Information for yachts travelling to Australia - arrival
When you arrive in Australia, you must first call at a port of entry where Customs, Department of Agriculture and Immigration formalities can be completed. Ports of entry are shown on the map of Australia.
When entering Australian waters you are required to clearly display the International Pratique Q-flag (yellow). A further requirement is that the craft travels directly to an appointed boarding station.
Customs, Department of Agriculture and Immigration clearance must be completed prior to going ashore.
- Please stay on board. No persons other than a Department of Agriculture or Customs officer is allowed to board your craft, nor can any person, animal or article leave the craft until you have been given full clearance;
- Depending on your arrival time, Customs and Department of Agriculture may require all persons to remain on board overnight before clearing you the following day;
- Don't throw any waste or foodstuffs overboard while you're in Australian waters or while you are moored. Use designated biosecurity disposal points;
- Keep all food and animals secure until your vessel has been inspected by Department of Agriculture officers;
- Don't trade foodstuffs with other overseas vessels;
- Keep your vessel free of insects.
To go ashore without prior clearance is an offence. Contact with other vessels in port prior to clearance is also prohibited.
Documents required on arrival
- All people on board will be required to produce a valid passport, visa and completed Incoming Passenger Card;
- The Master will be required to complete a completed Small Craft Arrival Report.
Customs does not levy any charge for Customs and Immigration clearance. However the Department of Agriculture operates on a full cost recovery basis.
You must declare all personal food, plant and animal items on your Incoming Passenger Card. A Department of Agriculture officer will inspect your galley stores and other biosecurity items to ensure that they do not include prohibited goods or items infested with insects or disease. These could harm Australia's unique environment or introduce plant, animal or human, pests or diseases. Treatable goods will be treated and returned to you. Prohibited goods will be either confiscated, bonded on the vessel for the duration of your stay, or re-exported at the owner's expense.
Vessels with an animal subject to biosecurity must remain at a mid-water mooring and keep the animal secure for the duration of your stay in Australia.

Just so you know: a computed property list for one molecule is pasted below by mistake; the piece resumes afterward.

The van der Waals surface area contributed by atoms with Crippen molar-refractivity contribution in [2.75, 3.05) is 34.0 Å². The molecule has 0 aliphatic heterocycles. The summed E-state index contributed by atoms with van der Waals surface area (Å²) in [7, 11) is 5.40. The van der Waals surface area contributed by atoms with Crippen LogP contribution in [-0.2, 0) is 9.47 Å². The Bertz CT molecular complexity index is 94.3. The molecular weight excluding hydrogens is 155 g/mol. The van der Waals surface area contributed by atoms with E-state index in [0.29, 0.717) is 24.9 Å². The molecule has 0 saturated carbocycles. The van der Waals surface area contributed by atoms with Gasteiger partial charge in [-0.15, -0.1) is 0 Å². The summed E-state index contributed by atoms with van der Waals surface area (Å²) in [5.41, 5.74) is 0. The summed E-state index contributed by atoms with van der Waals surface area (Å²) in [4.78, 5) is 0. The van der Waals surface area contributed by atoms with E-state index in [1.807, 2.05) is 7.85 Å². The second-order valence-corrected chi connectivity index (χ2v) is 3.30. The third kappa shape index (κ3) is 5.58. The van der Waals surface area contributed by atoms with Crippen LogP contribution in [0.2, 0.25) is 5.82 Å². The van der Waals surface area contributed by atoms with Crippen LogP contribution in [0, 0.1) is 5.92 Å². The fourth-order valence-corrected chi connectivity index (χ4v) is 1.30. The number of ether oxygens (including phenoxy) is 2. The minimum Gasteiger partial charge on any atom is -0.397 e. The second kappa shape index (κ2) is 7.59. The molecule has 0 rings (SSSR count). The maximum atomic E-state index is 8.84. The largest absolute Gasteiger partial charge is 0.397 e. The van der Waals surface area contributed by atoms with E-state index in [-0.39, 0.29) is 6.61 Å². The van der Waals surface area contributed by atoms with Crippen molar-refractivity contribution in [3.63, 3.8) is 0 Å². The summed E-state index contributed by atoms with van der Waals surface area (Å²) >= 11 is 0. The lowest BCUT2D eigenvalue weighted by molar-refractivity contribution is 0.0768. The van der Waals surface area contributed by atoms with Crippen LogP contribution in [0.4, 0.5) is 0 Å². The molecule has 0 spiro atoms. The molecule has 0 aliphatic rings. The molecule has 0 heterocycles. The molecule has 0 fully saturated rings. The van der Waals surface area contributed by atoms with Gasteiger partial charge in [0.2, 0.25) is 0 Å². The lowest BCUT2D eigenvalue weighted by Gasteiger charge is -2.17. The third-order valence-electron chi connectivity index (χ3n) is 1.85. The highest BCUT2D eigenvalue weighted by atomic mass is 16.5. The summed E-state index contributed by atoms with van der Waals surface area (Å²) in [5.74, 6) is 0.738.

If you declare prohibited items, you may be given the option of re-exporting them. If you do not declare items of biosecurity concern, a substantial on-the-spot fine could be imposed or you could be prosecuted.
For further details on biosecurity issues visit the Department of Agriculture website.
If you have travelled through or landed in Africa, South/Central America or the Caribbean within the previous six days before arriving in Australia, you will need a valid Yellow Fever vaccination certificate for each person who is over twelve months old.
This applies even if there was no outbreak of Yellow Fever in the infected area at the time of your visit. You do not need any other health certificates to enter Australia.
You must report any drugs on board your craft to Customs on arrival and departure. This includes medications containing narcotics, hallucinogens, amphetamines, barbiturates and tranquillisers in your medical kit. If you use any of these drugs while in Australia you must record this in the craft's logbook. A doctor's prescription may validate certain registered drugs.
WARNING: Penalties for drug offences in Australia are severe and could result in imprisonment.
Firearms and other weapons
All firearms/weapons on your craft must be reported to Customs.
Certain firearms/weapons may be detained in safe storage for transhipment to your intended port of departure (at Customs expense).
In cases where a firearm/weapon has been detained the Master will be required to contact Customs at least one week prior to departure so that the weapon can be returned.
There is no limit on the amount of Australian or foreign cash that may be brought into or taken out of Australia, but travellers carrying $A10,000 or more, or the equivalent in foreign currency, must declare this on arrival and departure.
Currency includes notes and coins but does not include traveller's cheques. Reporting is required by law and failure to do so is an offence.
Temporary import of goods
Commercial goods brought into Australia with the intention of being sold are subject to the normal rates of duty and tax where applicable.
Goods, commercial or personal, that are brought into Australia to remain temporarily may be admitted duty and tax-free, subject to certain conditions.
Carnets may be obtained for temporary duty free entry of goods such as commercial samples, jewellery, goods for international exhibitions, equipment for sporting events, professional television and film equipment.
For more information on importing goods